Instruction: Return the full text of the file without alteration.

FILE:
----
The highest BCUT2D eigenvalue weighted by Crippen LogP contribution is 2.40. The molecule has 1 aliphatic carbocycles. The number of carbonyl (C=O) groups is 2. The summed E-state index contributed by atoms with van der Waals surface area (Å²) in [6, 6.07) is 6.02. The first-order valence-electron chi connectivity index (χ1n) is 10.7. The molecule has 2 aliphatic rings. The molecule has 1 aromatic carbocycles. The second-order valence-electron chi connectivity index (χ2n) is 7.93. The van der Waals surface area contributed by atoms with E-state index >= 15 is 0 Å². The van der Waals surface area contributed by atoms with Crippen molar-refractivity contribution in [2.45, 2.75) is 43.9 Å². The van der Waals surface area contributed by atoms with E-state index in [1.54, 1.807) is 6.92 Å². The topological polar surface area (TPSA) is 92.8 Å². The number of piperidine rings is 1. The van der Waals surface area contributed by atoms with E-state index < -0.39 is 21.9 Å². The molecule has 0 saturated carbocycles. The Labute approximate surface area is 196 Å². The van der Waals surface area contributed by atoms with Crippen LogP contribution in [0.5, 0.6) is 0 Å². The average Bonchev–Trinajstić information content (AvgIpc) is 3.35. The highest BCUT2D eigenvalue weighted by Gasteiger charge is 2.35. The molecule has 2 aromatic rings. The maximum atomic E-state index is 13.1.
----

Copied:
The highest BCUT2D eigenvalue weighted by Crippen LogP contribution is 2.40. The molecule has 1 aliphatic carbocycles. The number of carbonyl (C=O) groups is 2. The summed E-state index contributed by atoms with van der Waals surface area (Å²) in [6, 6.07) is 6.02. The first-order valence-electron chi connectivity index (χ1n) is 10.7. The molecule has 2 aliphatic rings. The molecule has 1 aromatic carbocycles. The second-order valence-electron chi connectivity index (χ2n) is 7.93. The van der Waals surface area contributed by atoms with E-state index >= 15 is 0 Å². The van der Waals surface area contributed by atoms with Crippen molar-refractivity contribution in [2.45, 2.75) is 43.9 Å². The van der Waals surface area contributed by atoms with E-state index in [1.54, 1.807) is 6.92 Å². The topological polar surface area (TPSA) is 92.8 Å². The number of piperidine rings is 1. The van der Waals surface area contributed by atoms with E-state index < -0.39 is 21.9 Å². The molecule has 0 saturated carbocycles. The Labute approximate surface area is 196 Å². The van der Waals surface area contributed by atoms with Crippen LogP contribution in [0.5, 0.6) is 0 Å². The average Bonchev–Trinajstić information content (AvgIpc) is 3.35. The highest BCUT2D eigenvalue weighted by Gasteiger charge is 2.35. The molecule has 2 aromatic rings. The maximum atomic E-state index is 13.1.